resources for the pansexual and panromantic community

For Pansexual and Panromantic visibility day, we have created this resource for people who fall under the Pansexual and Panromantic umbrella.


In 2021-2022, the pansexual community made up 11% of the young people we supported to access safe housing.

We understand that pansexual people are sometimes left out of the conversation, so we would like to take the time to uplift pansexual and panromantic voices not just on this day, but all year round.

Those in the pansexual and panromantic community are attracted to people of all genders. Some pansexual and panromantic people might be gender-blind, meaning that gender is insignificant in determining their attraction.

Some people identify with being pansexual or panromantic rather than bisexual because they feel the word ‘bisexual’ has binary implications.

the pansexual community throughout history:


  • The Oxford English Dictionary state that the word pansexual first appeared in 1914 as “pan-sexualism” in the Journal of Abnormal Psychology.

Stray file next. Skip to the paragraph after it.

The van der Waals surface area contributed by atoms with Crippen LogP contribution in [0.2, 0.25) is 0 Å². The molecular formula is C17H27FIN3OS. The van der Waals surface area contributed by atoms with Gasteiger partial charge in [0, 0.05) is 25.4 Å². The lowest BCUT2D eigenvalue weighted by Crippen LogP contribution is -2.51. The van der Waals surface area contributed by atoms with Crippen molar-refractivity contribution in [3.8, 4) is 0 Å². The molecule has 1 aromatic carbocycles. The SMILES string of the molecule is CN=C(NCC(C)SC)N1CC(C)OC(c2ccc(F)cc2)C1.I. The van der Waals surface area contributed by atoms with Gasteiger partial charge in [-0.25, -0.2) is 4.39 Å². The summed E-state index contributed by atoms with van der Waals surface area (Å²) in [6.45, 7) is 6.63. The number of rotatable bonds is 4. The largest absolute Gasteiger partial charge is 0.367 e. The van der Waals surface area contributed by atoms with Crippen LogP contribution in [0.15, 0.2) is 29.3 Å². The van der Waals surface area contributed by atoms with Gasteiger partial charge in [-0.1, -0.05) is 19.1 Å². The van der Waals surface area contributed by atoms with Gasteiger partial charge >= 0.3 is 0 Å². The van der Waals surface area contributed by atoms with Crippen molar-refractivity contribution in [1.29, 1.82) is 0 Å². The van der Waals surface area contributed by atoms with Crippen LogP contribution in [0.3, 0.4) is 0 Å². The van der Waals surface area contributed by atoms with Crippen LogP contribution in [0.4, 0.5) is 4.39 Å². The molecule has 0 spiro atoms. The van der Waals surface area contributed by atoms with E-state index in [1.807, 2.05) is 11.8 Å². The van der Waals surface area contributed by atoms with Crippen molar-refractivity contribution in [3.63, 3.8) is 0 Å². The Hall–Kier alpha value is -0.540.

• In the 1970s, during the height of the sexual revolution, the concept of pansexuality slowly began to enter public consciousness, providing a term to describe the desires that already existed for many people in the decades prior.


  • In the book, Bi Any Other Name, published in 1990, the authors Loraine Hutchins and Lani Ka’ahumanu state that “pansexual people have been actively involved in the bisexual community since the 1970s.”


  • It was in 2010 that the pansexual flag first appeared on the web. The colours of the flag were intended to represent attraction and a gender spectrum, with cyan for attraction to men, pink for attraction to women, and yellow for attraction to non-binary and other gender diverse identities. 


  • In 2018, “pansexual” became one of the most widely searched terms in the Merriam-Webster Dictionary.